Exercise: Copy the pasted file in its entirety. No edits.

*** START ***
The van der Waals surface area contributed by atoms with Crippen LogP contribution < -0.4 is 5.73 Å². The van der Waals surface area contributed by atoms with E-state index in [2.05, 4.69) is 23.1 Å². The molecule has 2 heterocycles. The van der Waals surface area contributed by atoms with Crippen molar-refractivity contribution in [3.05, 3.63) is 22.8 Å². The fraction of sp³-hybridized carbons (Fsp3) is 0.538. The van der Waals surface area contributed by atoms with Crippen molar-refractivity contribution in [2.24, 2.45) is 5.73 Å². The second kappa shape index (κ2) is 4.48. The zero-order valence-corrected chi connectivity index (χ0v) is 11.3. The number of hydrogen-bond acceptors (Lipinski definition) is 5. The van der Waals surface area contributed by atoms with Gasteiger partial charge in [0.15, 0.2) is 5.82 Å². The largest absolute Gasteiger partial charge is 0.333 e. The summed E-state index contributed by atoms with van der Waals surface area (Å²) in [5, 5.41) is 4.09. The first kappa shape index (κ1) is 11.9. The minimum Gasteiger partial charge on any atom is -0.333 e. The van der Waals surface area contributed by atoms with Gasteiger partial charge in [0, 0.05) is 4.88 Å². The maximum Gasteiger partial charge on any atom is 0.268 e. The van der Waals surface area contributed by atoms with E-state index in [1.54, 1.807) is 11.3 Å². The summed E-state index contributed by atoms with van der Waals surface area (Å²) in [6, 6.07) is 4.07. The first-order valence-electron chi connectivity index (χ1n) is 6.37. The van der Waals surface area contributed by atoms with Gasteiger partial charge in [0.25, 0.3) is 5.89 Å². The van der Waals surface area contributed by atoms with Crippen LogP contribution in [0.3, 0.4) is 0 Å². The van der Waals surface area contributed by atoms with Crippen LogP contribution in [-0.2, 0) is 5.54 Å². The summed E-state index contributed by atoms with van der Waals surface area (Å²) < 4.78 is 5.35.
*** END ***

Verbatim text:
The van der Waals surface area contributed by atoms with Crippen LogP contribution < -0.4 is 5.73 Å². The van der Waals surface area contributed by atoms with E-state index in [2.05, 4.69) is 23.1 Å². The molecule has 2 heterocycles. The van der Waals surface area contributed by atoms with Crippen molar-refractivity contribution in [3.05, 3.63) is 22.8 Å². The fraction of sp³-hybridized carbons (Fsp3) is 0.538. The van der Waals surface area contributed by atoms with Crippen molar-refractivity contribution in [2.24, 2.45) is 5.73 Å². The second kappa shape index (κ2) is 4.48. The zero-order valence-corrected chi connectivity index (χ0v) is 11.3. The number of hydrogen-bond acceptors (Lipinski definition) is 5. The van der Waals surface area contributed by atoms with Gasteiger partial charge in [0.15, 0.2) is 5.82 Å². The largest absolute Gasteiger partial charge is 0.333 e. The summed E-state index contributed by atoms with van der Waals surface area (Å²) in [5, 5.41) is 4.09. The first kappa shape index (κ1) is 11.9. The minimum Gasteiger partial charge on any atom is -0.333 e. The van der Waals surface area contributed by atoms with Gasteiger partial charge in [0, 0.05) is 4.88 Å². The maximum Gasteiger partial charge on any atom is 0.268 e. The van der Waals surface area contributed by atoms with E-state index in [1.54, 1.807) is 11.3 Å². The summed E-state index contributed by atoms with van der Waals surface area (Å²) in [6, 6.07) is 4.07. The first-order valence-electron chi connectivity index (χ1n) is 6.37. The van der Waals surface area contributed by atoms with Gasteiger partial charge in [0.25, 0.3) is 5.89 Å². The van der Waals surface area contributed by atoms with Crippen LogP contribution in [0.3, 0.4) is 0 Å². The van der Waals surface area contributed by atoms with Crippen LogP contribution in [-0.2, 0) is 5.54 Å². The summed E-state index contributed by atoms with van der Waals surface area (Å²) < 4.78 is 5.35.